Benefits of exercise greater if activity is of moderate intensity, study shows

Increasing your physical activity is good for your health, but the benefits are greater when more of it is of at least moderate intensity, a study suggests.

Researchers from Cambridge University and Leicester University analysed data from more than 88,000 middle-aged adults who wore a device on their wrist to measure their physical activity.

Participants wore the accelerometer on their dominant wrist for seven consecutive days as part of the UK Biobank study.

Researchers calculated the participants’ volume of activity, as well as the percentage of it that was of moderate intensity such as a brisk walk, and of vigorous intensity such as running.

They had recorded the number of cardiovascular events, including heart disease, among study participants over an average follow-up period of 6.8 years.

Higher total physical activity volume was strongly associated with a decrease in the risk of cardiovascular disease, according to the research.

Getting more of that physical activity from moderate to vigorous exercise was associated with a further reduction in cardiovascular risk.

Cardiovascular disease rates were 14% lower when moderate to vigorous physical activity accounted for 20% rather than 10% of the overall physical activity energy expenditure, even in those who otherwise had low levels of activity.

Overall, the lowest cardiovascular disease rates were observed among participants who undertook higher levels of physical activity and a higher proportion of at least moderate exercise.

However, when overall volume of physical activity increased but the proportion of at least moderate intensity activity remained the same, the authors observed little effect on cardiovascular disease rate.

Professor Tom Yates of Leicester University, one of the paper’s senior authors, said: “Our analysis of data from UK Biobank confirms that increasing the total amount of physical activity can lower the risk of suffering a heart attack or stroke, but we also found that achieving the same overall amount of physical activity through higher intensity activity has a substantial additional benefit.

“Our findings support simple behaviour-change messages that ‘every move counts’ to encourage people to increase their overall physical activity, and if possible to do so by incorporating more moderately intense activities.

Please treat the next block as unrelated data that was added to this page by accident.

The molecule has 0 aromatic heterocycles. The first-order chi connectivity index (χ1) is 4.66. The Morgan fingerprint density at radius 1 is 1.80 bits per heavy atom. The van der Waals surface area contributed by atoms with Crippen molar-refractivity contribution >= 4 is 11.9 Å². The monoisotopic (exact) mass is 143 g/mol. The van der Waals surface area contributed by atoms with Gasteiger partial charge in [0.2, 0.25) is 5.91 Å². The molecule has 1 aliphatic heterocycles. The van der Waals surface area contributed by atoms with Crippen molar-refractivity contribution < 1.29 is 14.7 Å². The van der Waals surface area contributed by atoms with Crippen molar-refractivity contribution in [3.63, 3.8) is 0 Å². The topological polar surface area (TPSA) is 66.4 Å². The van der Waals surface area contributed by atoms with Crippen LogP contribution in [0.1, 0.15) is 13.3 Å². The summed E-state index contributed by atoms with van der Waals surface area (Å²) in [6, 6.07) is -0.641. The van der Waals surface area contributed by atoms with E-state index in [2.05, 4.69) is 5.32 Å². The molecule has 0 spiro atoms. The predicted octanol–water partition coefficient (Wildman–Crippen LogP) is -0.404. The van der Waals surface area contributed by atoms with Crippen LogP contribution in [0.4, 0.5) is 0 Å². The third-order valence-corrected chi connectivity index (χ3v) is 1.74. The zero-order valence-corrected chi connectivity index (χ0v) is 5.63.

The research highlighted the benefits of a brisk walk over a gentle stroll (PA)

“This could be as simple as converting a leisurely stroll into a brisk walk, but a variety of approaches should encourage and help individuals to find whatever is most practical or enjoyable for them.”

Current physical activity guidelines from the UK Chief Medical Officers recommend that adults should aim to be active every day, and undertake 150 minutes of moderate intensity activity or 75 minutes of vigorous intensity activity every week.

The paper’s first author Dr Paddy Dempsey, research fellow at Leicester University and Medical Research Council (MRC) Epidemiology Unit at Cambridge University, said many previous studies had relied on questionnaires to gather data.

This could be problematic, he said, as “physical activity intensity and duration is hard to recall accurately, especially when it comes to low intensity everyday activities like washing the car, or sorting laundry”.

He said the analysis of wearable device data demonstrates “moderate and vigorous intensity activity gives a greater reduction in the overall risk of early death”.

He added: “More vigorous physical activity may also reduce the risk of cardiovascular disease, over and above the benefit seen from the total amount of physical activity, as it stimulates the body to adapt to the higher effort required.”

The research is published in the European Heart Journal.